State health insurance sees decreased costs

Lawmakers were told Wednesday that, during the past two years, the state’s health insurance plan has seen lower than expected costs, causing a huge increase in the plan’s reserves.

Those reserves are projected to total $82.9 million by the end of this fiscal year and that’s after known liabilities are subtracted.

But there was considerable discussion before the Interim Retirement and Benefits Committee over the reason for the lower costs and mounting reserves.

Consultants from AON Hewitt pointed to lower medical inflation than at any time in the past 50 years along with better contract negotiations and a reduction in unnecessary care.

It was that last one, however, that drew questions from committee members including Assemblywoman Maggie Carlton, D-Las Vegas, who chairs the committee, because the decrease in unnecessary care stems in large part from shifting the plan to a high deductible Consumer Driven Health Plan.

A significant number of state workers say that deductible — which is $1,900 for an individual state worker and $3,800 for a family — simply keeps people from going to a doctor.

Public Employee Benefits Program Director Jim Wells said that 30 percent of those covered by the plan didn’t go to a doctor this past year. Actuaries say that number should be lower — 15-25 percent. He said those are probably young people who “are not sick so there’s no reason to go to a doctor.”

He said another 30 percent of those insured through PEBP went to a doctor but didn’t receive any benefits to offset their medical costs. He emphasized that’s most likely because they paid those bills with money from their Health Savings Accounts but didn’t have enough costs to reach their deductible.

The board recently voted to drop that deductible to $1,500 and $3,000, but workers say that’s still too high.

“It’s all about access to health care,” said Carlton. “People are paying a premium but not getting benefits.”

Board Chairman Leo Drozdoff, however, pointed out that since the state contributes a total of $1,100 a year to worker Health Savings Accounts, the individual deductible is actually just $400 a year for individual employees.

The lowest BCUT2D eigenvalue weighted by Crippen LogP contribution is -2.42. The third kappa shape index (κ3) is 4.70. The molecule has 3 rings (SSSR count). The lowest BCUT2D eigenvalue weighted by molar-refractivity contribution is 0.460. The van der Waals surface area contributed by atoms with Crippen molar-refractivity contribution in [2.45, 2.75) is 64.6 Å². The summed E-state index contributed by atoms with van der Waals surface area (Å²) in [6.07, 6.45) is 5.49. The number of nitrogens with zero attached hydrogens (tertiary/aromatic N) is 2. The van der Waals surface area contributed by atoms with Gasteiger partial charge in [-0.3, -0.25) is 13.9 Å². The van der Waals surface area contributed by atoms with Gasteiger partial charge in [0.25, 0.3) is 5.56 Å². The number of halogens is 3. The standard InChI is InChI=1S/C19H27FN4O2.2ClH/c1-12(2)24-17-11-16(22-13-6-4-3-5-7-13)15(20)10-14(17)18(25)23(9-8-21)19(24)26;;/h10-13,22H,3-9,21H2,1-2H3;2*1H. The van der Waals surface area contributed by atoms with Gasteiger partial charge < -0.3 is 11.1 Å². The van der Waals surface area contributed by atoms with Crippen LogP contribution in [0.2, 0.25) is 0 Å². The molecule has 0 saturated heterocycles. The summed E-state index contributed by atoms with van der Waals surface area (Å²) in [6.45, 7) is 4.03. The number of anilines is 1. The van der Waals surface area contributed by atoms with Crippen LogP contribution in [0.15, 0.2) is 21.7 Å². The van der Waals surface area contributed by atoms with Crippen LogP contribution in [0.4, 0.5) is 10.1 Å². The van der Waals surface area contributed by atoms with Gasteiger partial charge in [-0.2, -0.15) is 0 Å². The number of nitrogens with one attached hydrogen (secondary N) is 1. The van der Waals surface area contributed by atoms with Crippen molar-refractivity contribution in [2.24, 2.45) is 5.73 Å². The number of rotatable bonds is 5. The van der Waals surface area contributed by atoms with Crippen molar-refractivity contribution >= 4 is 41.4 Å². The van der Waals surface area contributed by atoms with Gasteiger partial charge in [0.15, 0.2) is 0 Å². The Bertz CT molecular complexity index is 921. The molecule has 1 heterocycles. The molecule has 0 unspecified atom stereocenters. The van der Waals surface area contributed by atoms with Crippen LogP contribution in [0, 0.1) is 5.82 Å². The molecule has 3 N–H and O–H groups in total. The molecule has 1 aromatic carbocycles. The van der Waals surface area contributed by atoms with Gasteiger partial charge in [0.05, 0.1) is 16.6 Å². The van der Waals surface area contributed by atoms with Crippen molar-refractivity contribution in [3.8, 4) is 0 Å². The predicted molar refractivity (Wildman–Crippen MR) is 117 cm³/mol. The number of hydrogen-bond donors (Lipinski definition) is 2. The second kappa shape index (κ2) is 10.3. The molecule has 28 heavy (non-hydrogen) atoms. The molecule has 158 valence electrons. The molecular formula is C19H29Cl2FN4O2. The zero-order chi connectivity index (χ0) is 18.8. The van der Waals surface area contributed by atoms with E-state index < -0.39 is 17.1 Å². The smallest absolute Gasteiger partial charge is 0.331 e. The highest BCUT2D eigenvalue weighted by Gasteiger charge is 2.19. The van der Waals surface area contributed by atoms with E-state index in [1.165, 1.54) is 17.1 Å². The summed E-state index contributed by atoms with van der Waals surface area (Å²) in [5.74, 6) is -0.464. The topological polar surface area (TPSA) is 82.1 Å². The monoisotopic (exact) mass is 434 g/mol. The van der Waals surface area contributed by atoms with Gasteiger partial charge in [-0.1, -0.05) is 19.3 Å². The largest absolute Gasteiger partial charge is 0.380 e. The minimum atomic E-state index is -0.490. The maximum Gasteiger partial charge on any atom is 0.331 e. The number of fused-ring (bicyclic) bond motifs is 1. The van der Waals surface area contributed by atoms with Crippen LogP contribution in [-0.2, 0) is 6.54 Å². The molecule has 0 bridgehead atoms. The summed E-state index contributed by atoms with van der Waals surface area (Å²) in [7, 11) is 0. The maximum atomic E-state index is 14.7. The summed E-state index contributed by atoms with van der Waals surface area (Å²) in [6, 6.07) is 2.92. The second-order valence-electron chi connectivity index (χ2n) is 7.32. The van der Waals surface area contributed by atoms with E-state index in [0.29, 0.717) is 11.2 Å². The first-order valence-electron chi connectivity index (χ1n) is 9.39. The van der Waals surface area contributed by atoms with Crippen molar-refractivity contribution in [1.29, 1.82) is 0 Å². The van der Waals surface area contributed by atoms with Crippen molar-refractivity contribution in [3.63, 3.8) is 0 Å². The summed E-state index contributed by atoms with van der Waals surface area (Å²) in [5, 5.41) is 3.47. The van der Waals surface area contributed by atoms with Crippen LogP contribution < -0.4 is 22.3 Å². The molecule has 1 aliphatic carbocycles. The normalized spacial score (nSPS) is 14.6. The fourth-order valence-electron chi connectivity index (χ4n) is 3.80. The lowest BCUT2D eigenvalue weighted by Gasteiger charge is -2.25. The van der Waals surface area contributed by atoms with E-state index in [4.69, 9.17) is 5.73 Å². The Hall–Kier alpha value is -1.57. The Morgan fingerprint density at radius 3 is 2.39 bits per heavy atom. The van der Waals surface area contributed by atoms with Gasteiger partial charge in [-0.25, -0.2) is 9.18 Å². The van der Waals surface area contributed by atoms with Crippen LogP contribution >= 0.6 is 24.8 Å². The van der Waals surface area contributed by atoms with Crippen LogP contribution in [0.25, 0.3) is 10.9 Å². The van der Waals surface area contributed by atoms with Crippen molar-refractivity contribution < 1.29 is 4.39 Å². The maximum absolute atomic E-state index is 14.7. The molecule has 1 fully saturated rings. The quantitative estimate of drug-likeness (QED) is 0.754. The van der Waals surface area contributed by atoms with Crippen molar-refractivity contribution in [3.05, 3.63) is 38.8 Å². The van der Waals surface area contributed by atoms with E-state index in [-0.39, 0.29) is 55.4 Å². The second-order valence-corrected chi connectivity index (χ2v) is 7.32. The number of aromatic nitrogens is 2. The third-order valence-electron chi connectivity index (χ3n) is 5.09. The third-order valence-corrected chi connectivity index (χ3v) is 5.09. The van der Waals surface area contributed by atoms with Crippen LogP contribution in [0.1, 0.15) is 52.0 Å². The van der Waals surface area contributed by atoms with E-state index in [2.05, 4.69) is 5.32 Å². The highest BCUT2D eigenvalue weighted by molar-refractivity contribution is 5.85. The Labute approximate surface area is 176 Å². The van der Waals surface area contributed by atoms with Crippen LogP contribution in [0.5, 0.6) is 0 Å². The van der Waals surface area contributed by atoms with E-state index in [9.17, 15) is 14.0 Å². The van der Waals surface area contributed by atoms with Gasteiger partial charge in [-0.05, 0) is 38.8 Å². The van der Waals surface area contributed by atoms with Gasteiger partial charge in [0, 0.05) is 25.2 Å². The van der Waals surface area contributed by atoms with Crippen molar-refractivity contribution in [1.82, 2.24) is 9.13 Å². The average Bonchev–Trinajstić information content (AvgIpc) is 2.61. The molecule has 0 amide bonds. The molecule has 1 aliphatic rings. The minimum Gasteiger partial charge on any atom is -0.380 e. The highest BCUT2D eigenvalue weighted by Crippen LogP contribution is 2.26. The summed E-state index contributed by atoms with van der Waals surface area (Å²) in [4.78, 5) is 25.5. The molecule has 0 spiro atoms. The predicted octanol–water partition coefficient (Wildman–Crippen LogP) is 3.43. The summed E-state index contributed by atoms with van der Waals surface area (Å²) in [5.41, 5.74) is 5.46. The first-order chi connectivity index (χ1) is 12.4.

“That’s a pretty low deductible,” he said.

Carlton, however, said the real “elephant in the room” is the excess reserves. She said PEBP’s funding for the plan has missed the mark “multiple times,” resulting in the state budgeting more than the program needs to cover its costs.

“This is a lot of money,” she said. “I’m looking at this money and thinking what could we have done with this money. It’s state money that could have been used for other initiatives. We don’t want this to keep happening.”

“There’s money coming out of people’s pockets as well,” said Assemblyman Randy Kirner, R-Reno.

Drozdoff said going forward, the board intends to be less conservative in its projections so that reserves don’t build to such huge numbers every year.

Wells told the committee the PEBP board plans to reduce excess reserves by restoring some benefits that were cut over the past few years. He said those proposals already committed to by the board include increasing Medicare support, adding to Health Savings Account contributions for both primary and dependents, increasing wellness incentives and raising the percentage the state pays after the deductible is covered from 75 to 80 percent. He said they are also raising the annual dental maximum from $1,000 to $1,500 — where it was before the cuts — and adding an annual vision exam.

Those changes are on top of the decision to reduce the deductibles from $1,900/$3,800 to $1,500/$3,000.

Altogether, he said those changes would drop the excess reserves to $54.56 million.

He said the board next week will also consider projecting medical inflation at 3 percent or zero instead of the original 6 percent projection. Either of those choices would save both plan members and the state money.

Carlton, however, asked the board to consider burning through reserves by giving both the state and members a premium holiday one month next year.

“That would be good for seniors, employee families, everyone,” she said.

Wells told her that idea has been tossed around but they first need a legal opinion on whether it can be done without changing statute. He also pointed out it wouldn’t really benefit a single employee who is on the wellness program and basically pays nothing for his or her insurance.

“If there is a statutory issue, we can work on it,” she said.

Wells said the board would look at that idea next week but needs legal counsel from both the Attorney General and Legislative Counsel Bureau to weigh in on the legality of a premium holiday.


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